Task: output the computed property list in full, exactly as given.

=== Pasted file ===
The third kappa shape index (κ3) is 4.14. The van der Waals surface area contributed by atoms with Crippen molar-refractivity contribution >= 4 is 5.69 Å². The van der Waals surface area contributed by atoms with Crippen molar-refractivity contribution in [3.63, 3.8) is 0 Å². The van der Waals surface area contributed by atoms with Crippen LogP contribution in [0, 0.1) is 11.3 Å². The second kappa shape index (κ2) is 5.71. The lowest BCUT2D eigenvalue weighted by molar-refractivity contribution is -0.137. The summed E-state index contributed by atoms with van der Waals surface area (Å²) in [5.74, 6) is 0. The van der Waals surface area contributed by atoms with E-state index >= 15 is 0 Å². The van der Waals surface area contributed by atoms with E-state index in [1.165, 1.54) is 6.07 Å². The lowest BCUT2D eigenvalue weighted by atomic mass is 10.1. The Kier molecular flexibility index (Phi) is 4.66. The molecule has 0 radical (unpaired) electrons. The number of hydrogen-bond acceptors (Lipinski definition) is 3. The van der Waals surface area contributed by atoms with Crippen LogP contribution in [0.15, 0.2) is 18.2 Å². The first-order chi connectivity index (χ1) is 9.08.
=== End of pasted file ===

The third kappa shape index (κ3) is 4.14. The van der Waals surface area contributed by atoms with Crippen molar-refractivity contribution >= 4 is 5.69 Å². The van der Waals surface area contributed by atoms with Crippen molar-refractivity contribution in [3.63, 3.8) is 0 Å². The van der Waals surface area contributed by atoms with Crippen LogP contribution in [0, 0.1) is 11.3 Å². The second kappa shape index (κ2) is 5.71. The lowest BCUT2D eigenvalue weighted by molar-refractivity contribution is -0.137. The summed E-state index contributed by atoms with van der Waals surface area (Å²) in [5.74, 6) is 0. The van der Waals surface area contributed by atoms with E-state index >= 15 is 0 Å². The van der Waals surface area contributed by atoms with E-state index in [1.165, 1.54) is 6.07 Å². The lowest BCUT2D eigenvalue weighted by atomic mass is 10.1. The Kier molecular flexibility index (Phi) is 4.66. The molecule has 0 radical (unpaired) electrons. The number of hydrogen-bond acceptors (Lipinski definition) is 3. The van der Waals surface area contributed by atoms with Crippen LogP contribution in [0.15, 0.2) is 18.2 Å². The first-order chi connectivity index (χ1) is 9.08.